A frequent author and lecturer, Read has written and presented on such topics as worker protections in immigration reform, foreign temporary worker programs and their impact on the U.S. workforce and immigration policy, and representing litigants with limited English proficiency. He has regularly presented at biannual conferences for advocates for migrant and seasonal farmworkers sponsored by the National Legal Aid and Defender Association.

In 2008, Read’s work was recognized with a PBA President’s Award. Read also received a Special Achievement Award in 2007 for development of a PBA Unauthorized Practice of Law Committee formal opinion about non-lawyers who engage in the unauthorized practice of immigration law. In addition, Read received the Morris Dees Justice Award presented by the University of Alabama and Skadden, Arps, Slate, Meagher & Flom LLP in 2007 and the Pennsylvania Legal Services Striving Toward Excellence Award in 1993.

Read has been a member of the PBA House of Delegates since 2006 and active in the PBA Civil and Equal Rights Committee since 2003, including serving as a co-chair of the committee. Since 2004, Read has presented or supported more than 20 resolutions from the Civil and Equal Rights Committee to the PBA House of Delegates. In 2008, Read was asked to co-chair a PBA Education Funding Ad Hoc Committee that successfully won approval as a PBA resolution. Read also belongs to the Philadelphia Bar Association and the National Lawyers Guild, where he has served on its Labor and Employment Committee for more 40 years.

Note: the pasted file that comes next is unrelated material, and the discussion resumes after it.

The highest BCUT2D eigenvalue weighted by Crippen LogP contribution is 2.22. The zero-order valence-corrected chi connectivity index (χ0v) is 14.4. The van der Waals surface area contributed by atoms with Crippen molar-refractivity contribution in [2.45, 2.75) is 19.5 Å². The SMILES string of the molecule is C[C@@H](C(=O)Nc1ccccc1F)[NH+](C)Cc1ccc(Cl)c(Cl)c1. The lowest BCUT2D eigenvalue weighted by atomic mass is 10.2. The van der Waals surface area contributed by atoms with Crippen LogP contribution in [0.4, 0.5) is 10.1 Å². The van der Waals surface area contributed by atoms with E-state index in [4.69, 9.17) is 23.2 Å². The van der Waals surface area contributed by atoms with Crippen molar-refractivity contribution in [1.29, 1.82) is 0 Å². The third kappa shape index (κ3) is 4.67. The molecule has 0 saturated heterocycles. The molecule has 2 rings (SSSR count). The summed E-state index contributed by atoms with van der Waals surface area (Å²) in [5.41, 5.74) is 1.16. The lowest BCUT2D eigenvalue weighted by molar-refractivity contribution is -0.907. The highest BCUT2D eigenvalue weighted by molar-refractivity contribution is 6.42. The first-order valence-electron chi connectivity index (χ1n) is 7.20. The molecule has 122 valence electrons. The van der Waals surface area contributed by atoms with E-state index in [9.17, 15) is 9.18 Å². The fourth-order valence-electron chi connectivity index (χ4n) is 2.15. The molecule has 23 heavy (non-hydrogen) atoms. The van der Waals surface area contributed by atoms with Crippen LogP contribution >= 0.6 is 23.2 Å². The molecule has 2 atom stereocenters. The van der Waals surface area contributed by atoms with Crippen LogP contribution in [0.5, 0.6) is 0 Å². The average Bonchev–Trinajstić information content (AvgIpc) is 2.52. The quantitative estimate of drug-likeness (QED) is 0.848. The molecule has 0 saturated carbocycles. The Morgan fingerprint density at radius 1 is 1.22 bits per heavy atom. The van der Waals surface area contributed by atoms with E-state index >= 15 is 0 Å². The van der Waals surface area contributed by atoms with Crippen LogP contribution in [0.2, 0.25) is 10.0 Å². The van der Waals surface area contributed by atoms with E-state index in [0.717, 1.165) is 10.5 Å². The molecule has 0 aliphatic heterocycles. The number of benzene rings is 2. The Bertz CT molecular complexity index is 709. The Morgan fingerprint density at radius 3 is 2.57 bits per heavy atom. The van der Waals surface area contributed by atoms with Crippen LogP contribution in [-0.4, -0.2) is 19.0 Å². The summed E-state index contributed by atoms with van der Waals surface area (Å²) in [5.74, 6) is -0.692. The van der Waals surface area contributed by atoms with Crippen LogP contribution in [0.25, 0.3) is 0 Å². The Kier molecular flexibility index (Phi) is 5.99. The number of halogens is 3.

Read received a B.A. from the University of Pennsylvania in 1972 and a J.D. from New York University School of Law in 1976.

Founded in 1895, the Pennsylvania Bar Association strives to promote justice, professional excellence and respect for the law; improve public understanding of the legal system; facilitate access of legal services; and serve the lawyer members of the state’s largest organized bar association.